November 2018

Integrating Community Level IPV Prevention Into CHAs CHIPs

Prevention Institute participated in the California IPV and Health Policy Leadership Cohort and explored policy and practice changes to move upstream and address community-level factors...

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Community ownership and relationship building with multicultural communities: How Multicultural Efforts to End Sexual Assault (MESA) supports holistic prevention in Indiana

Founded in 2008, Multicultural Efforts to End Sexual Assault (MESA) is a statewide program focused on preventing sexual violence in traditionally marginalized communities in Indiana, including, Asian/Pacific Islander, immigrant, farmworker, Latino/Hispanic, LGBTQ, Native American, Indigenous, and people with disabilities. With the goal of establishing healthier relationships, families and communities, MESA organizes, engages, and mobilizes in culturally-informed ways.


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Community-Level Indicators: Advancements in Evaluating Sexual, Domestic and Other Forms of Violence Prevention

In this profile, Dr. Theresa Armstead behavioral scientist in the Division of Violence Prevention at the Centers for Disease Control and Prevention (CDC)and Wendi L. Siebold, President and Senior Research Associate at Strategic Prevention Solutions share their expertise and experience in evaluating violence prevention at a community-level. Community level indicators look beyond individual behavior changes to describe changes within the community environment that have the potential to shape outcomes for the population as a whole. This evaluation method falls in line with movement in the violence prevention field to consider and influence factors at the community and societal levels of the social-ecological model. It also aligns with the field’s interest in addressing factors across many forms of violence, marked in part by the Centers for Disease Control and Prevention’s strategic direction toward connecting the dots between sexual, domestic and other forms of violence.

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Prevention Through Liberation: Dismantling oppression and promoting sexual and relational health in Oregon

The Oregon Coalition Against Sexual and Domestic Violence has spent time identifying how oppression against and within communities of color and other marginalized communities contributes to sexual and domestic violence. Further, they are exploring how to cultivate anti-oppressive practices that promote violence prevention. The coalition has developed a framework and project called “Prevention through Liberation” and is funding communities such as Proyecto UNICA to advance the work.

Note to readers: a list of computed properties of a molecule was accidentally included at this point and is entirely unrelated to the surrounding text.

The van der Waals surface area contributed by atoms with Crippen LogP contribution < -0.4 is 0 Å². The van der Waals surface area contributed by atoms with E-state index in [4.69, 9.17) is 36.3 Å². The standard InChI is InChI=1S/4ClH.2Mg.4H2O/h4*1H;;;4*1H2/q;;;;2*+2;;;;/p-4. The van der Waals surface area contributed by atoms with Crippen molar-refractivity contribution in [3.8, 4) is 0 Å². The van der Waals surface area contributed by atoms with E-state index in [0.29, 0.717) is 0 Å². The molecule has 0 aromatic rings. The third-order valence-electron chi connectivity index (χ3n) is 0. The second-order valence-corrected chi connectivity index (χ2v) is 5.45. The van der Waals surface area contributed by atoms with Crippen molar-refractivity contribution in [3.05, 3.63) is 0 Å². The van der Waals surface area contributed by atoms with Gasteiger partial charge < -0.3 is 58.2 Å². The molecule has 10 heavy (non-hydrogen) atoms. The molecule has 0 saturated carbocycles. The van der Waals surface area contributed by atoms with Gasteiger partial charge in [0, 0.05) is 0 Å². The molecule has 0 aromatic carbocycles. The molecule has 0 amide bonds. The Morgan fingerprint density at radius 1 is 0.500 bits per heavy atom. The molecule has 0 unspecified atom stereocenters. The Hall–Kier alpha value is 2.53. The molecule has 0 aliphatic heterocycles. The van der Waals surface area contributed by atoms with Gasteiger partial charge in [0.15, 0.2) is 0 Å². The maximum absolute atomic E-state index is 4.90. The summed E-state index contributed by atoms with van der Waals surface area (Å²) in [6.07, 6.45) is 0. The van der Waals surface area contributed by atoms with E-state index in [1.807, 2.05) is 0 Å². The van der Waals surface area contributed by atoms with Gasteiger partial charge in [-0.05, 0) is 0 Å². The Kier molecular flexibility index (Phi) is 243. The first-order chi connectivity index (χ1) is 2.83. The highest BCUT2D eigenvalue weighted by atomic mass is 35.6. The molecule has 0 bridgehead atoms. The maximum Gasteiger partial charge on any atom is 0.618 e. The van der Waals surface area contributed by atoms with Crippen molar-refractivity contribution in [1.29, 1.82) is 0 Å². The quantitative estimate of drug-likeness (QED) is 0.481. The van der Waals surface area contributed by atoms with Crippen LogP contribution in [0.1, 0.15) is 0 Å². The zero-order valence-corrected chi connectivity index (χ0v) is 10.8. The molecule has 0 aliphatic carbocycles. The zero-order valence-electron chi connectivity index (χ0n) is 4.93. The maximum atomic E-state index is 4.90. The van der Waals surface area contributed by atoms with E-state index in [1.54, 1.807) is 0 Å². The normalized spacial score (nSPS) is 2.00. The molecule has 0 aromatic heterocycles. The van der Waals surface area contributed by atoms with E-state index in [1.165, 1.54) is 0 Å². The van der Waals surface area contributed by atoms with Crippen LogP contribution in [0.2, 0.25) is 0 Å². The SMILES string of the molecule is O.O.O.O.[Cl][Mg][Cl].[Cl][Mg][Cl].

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Participatory Action in Schools: Incorporating Sexual Violence Prevention into English Classes in Findlay, Ohio

The 2014-2015 school year marked the beginning of a partnership between Victoria Dickman-Burnett, a PhD candidate at the University of Cincinnati and Maribeth Geaman, an Advanced Placement and college-prep English teacher at Findlay High School. Their partnership started with the development and delivery of mini lessons on sexual violence prevention, and has since turned into a full curriculum being implemented in Maribeth’s English classroom. They are using arts-based approaches and encouraging participatory action among students to take on sexual violence to make it a school prevention issue.

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Hotspot Mapping: How Colorado is working to improve school climate to prevent violence

The Colorado Department of Public Health and Environment has adopted hotspot mapping as part of its strategic plan to prevent sexual violence and related safety and health issues. The process brings school communities together to physically map safe and unsafe spaces, while building trusting relationships and empowering youth to be part of developing solutions. Twelve schools in Colorado are piloting this initiative to improving school climate and prevent multiple forms of violence, including sexual and teen dating violence.

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Changing alcohol environments to prevent sexual and domestic violence

Elise Lopez, Assistant Director of the Relationship Violence Program at the Mel & Enid Zuckerman College of Public Health at the University of Arizona, focuses her research on environmentaland policy-level prevention of sexual assault. Working with the Arizona Safer Bars Alliance, one of her areas of expertise relates to reducing sexual aggression in bar settings across Arizona by bridging the links between alcohol and sexual and domestic violence.

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Working towards gender equity by supporting healthy masculinities in campus and community settings

Dr. David von Schlichten is the coordinator of the Gender and Women’s Studies Program at Seton Hill University, the faculty advisor of the Feminist Collective on campus, and serves on the Board of Blackburn Center, a local agency against domestic and sexual violence in Greensburg, PA. According to David, the racial homogeneity (Greensburg, PA is predominantly white, with widespread racism) and socially conservative values that draw heavily on traditional ideas of masculinity contribute to specific community challenges in promoting change. He has found that even getting the community to recognize that gender-based violence is not just a women’s issue has been much needed but difficult.

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